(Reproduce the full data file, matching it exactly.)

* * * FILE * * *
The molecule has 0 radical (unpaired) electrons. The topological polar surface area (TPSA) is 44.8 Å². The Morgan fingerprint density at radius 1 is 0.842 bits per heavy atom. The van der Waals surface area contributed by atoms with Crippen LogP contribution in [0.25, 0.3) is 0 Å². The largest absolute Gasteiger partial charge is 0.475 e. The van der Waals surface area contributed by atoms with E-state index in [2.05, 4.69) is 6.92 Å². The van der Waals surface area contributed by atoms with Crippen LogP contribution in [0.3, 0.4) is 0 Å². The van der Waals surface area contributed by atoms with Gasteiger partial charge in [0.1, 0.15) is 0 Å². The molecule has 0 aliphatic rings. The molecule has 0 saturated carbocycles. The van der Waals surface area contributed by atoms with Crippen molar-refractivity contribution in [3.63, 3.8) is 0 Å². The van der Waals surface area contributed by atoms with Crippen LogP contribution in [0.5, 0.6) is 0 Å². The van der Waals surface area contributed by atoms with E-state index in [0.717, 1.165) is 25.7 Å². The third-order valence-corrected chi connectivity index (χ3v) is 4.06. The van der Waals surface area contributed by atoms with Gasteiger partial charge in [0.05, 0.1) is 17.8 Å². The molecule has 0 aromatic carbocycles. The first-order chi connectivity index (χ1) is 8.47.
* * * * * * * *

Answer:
The molecule has 0 radical (unpaired) electrons. The topological polar surface area (TPSA) is 44.8 Å². The Morgan fingerprint density at radius 1 is 0.842 bits per heavy atom. The van der Waals surface area contributed by atoms with Crippen LogP contribution in [0.25, 0.3) is 0 Å². The largest absolute Gasteiger partial charge is 0.475 e. The van der Waals surface area contributed by atoms with E-state index in [2.05, 4.69) is 6.92 Å². The van der Waals surface area contributed by atoms with Crippen LogP contribution in [0.3, 0.4) is 0 Å². The van der Waals surface area contributed by atoms with Gasteiger partial charge in [0.1, 0.15) is 0 Å². The molecule has 0 aliphatic rings. The molecule has 0 saturated carbocycles. The van der Waals surface area contributed by atoms with Crippen molar-refractivity contribution in [3.63, 3.8) is 0 Å². The van der Waals surface area contributed by atoms with Crippen LogP contribution in [0.5, 0.6) is 0 Å². The van der Waals surface area contributed by atoms with E-state index in [0.717, 1.165) is 25.7 Å². The third-order valence-corrected chi connectivity index (χ3v) is 4.06. The van der Waals surface area contributed by atoms with Gasteiger partial charge in [0.05, 0.1) is 17.8 Å². The molecule has 0 aromatic carbocycles. The first-order chi connectivity index (χ1) is 8.47.